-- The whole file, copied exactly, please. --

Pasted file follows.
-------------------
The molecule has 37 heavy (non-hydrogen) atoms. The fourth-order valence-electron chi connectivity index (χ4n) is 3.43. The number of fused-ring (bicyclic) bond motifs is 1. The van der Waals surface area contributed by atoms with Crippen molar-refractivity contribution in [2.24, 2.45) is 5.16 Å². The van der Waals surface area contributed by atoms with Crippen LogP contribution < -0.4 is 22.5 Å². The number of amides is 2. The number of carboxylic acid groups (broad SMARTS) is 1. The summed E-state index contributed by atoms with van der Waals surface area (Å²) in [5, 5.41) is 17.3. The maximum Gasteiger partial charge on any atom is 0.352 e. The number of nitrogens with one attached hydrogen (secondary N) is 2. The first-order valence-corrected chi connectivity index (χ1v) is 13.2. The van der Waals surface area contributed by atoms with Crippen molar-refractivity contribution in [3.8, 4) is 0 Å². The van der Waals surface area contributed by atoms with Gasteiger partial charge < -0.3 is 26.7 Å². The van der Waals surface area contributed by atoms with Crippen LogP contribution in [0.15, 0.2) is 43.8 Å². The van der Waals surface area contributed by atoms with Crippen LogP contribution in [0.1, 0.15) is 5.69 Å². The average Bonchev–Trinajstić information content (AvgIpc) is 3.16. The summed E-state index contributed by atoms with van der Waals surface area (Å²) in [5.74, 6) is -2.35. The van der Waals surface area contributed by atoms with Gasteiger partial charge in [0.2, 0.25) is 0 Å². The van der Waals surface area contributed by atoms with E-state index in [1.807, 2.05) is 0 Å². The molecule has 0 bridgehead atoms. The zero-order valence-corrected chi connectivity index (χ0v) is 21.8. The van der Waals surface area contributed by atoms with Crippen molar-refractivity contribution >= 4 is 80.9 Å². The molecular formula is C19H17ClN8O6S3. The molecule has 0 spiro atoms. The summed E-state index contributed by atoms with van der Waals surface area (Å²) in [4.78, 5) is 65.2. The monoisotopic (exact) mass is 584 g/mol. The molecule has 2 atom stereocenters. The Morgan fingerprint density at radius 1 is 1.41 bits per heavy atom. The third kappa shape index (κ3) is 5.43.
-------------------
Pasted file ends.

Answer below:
The molecule has 37 heavy (non-hydrogen) atoms. The fourth-order valence-electron chi connectivity index (χ4n) is 3.43. The number of fused-ring (bicyclic) bond motifs is 1. The van der Waals surface area contributed by atoms with Crippen molar-refractivity contribution in [2.24, 2.45) is 5.16 Å². The van der Waals surface area contributed by atoms with Crippen LogP contribution < -0.4 is 22.5 Å². The number of amides is 2. The number of carboxylic acid groups (broad SMARTS) is 1. The summed E-state index contributed by atoms with van der Waals surface area (Å²) in [5, 5.41) is 17.3. The maximum Gasteiger partial charge on any atom is 0.352 e. The number of nitrogens with one attached hydrogen (secondary N) is 2. The first-order valence-corrected chi connectivity index (χ1v) is 13.2. The van der Waals surface area contributed by atoms with Crippen molar-refractivity contribution in [3.8, 4) is 0 Å². The van der Waals surface area contributed by atoms with Gasteiger partial charge < -0.3 is 26.7 Å². The van der Waals surface area contributed by atoms with Crippen LogP contribution in [0.15, 0.2) is 43.8 Å². The van der Waals surface area contributed by atoms with Crippen LogP contribution in [0.1, 0.15) is 5.69 Å². The average Bonchev–Trinajstić information content (AvgIpc) is 3.16. The summed E-state index contributed by atoms with van der Waals surface area (Å²) in [5.74, 6) is -2.35. The van der Waals surface area contributed by atoms with Gasteiger partial charge in [0.2, 0.25) is 0 Å². The van der Waals surface area contributed by atoms with E-state index in [1.807, 2.05) is 0 Å². The molecule has 0 bridgehead atoms. The zero-order valence-corrected chi connectivity index (χ0v) is 21.8. The van der Waals surface area contributed by atoms with Crippen molar-refractivity contribution >= 4 is 80.9 Å². The molecular formula is C19H17ClN8O6S3. The molecule has 0 spiro atoms. The summed E-state index contributed by atoms with van der Waals surface area (Å²) in [4.78, 5) is 65.2. The monoisotopic (exact) mass is 584 g/mol. The molecule has 2 atom stereocenters. The Morgan fingerprint density at radius 1 is 1.41 bits per heavy atom. The third kappa shape index (κ3) is 5.43.